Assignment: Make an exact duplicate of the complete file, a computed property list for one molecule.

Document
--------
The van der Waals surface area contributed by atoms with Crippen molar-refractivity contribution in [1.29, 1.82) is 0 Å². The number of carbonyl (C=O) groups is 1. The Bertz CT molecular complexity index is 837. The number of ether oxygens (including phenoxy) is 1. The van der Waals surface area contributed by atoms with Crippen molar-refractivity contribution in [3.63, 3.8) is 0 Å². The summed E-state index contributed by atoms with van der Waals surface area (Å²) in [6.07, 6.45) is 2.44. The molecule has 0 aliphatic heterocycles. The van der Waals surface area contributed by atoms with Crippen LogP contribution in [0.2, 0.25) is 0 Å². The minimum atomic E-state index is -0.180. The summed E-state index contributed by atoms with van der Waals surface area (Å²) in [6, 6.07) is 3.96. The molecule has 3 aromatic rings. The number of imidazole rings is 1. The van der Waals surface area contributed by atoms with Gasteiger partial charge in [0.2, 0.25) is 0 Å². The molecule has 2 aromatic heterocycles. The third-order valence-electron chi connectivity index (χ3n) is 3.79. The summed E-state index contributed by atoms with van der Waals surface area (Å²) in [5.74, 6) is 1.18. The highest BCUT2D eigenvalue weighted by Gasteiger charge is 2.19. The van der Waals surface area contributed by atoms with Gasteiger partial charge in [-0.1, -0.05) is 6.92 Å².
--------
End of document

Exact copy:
The van der Waals surface area contributed by atoms with Crippen molar-refractivity contribution in [1.29, 1.82) is 0 Å². The number of carbonyl (C=O) groups is 1. The Bertz CT molecular complexity index is 837. The number of ether oxygens (including phenoxy) is 1. The van der Waals surface area contributed by atoms with Crippen molar-refractivity contribution in [3.63, 3.8) is 0 Å². The summed E-state index contributed by atoms with van der Waals surface area (Å²) in [6.07, 6.45) is 2.44. The molecule has 0 aliphatic heterocycles. The van der Waals surface area contributed by atoms with Crippen LogP contribution in [0.2, 0.25) is 0 Å². The minimum atomic E-state index is -0.180. The summed E-state index contributed by atoms with van der Waals surface area (Å²) in [6, 6.07) is 3.96. The molecule has 3 aromatic rings. The number of imidazole rings is 1. The van der Waals surface area contributed by atoms with Gasteiger partial charge in [0.2, 0.25) is 0 Å². The molecule has 2 aromatic heterocycles. The third-order valence-electron chi connectivity index (χ3n) is 3.79. The summed E-state index contributed by atoms with van der Waals surface area (Å²) in [5.74, 6) is 1.18. The highest BCUT2D eigenvalue weighted by Gasteiger charge is 2.19. The van der Waals surface area contributed by atoms with Gasteiger partial charge in [-0.1, -0.05) is 6.92 Å².